7. Know the signs of hearing loss
The sooner you can identify hearing loss, the sooner you can get tested and treated. Common signs of hearing loss include:

  • difficulty picking out words in conversation, particularly when there’s background noise
  • frequently needing to ask people to repeat themselves
  • being told you often have the television or radio volume up too loud
  • feeling like you want to withdraw from social situations because it’s too difficult to follow conversation
  • hearing a ringing, buzzing, or whooshing sound that no one else around seems to hear (tinnitus)

 
How Often Should I Have a Hearing Test?
It’s important to keep up with regular health checks for your eyes, teeth, blood pressure, cholesterol, and your ears are no different.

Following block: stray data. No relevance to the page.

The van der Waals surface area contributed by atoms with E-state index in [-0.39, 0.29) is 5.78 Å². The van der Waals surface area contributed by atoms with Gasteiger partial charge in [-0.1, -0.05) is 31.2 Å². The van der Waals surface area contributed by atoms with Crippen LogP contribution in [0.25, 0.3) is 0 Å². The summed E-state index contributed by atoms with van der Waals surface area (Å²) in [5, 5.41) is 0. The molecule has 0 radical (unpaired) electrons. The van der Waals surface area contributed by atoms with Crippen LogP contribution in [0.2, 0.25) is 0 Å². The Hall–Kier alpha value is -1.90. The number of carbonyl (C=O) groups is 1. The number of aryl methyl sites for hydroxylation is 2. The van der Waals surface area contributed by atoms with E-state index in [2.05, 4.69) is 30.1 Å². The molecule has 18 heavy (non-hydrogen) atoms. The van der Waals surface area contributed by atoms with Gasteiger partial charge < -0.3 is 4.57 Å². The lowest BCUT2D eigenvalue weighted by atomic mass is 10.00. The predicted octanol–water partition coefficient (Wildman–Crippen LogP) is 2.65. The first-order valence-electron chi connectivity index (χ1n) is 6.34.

Newborns are offered a screening test in hospital shortly after birth. The American Academy of Pediatrics recommends that hearing screening should be conducted at certain checkpoints throughout the school years:

  • when starting school
  • at least once at 6, 8, and 10 years old
  • at least once during middle school
  • at least once during high school

Once you’re no longer school-aged, the American Speech-Language-Hearing Association advocates a hearing test at least once a decade up to 50 years of age. Thereafter, the recommendation is a screening every 3 years. However, if you’re over the age of 60 or have risk factors for hearing loss, the advice is to get tested annually. Talk to your hearing health specialist about how often they recommend you to have your hearing checked based on your specific circumstances.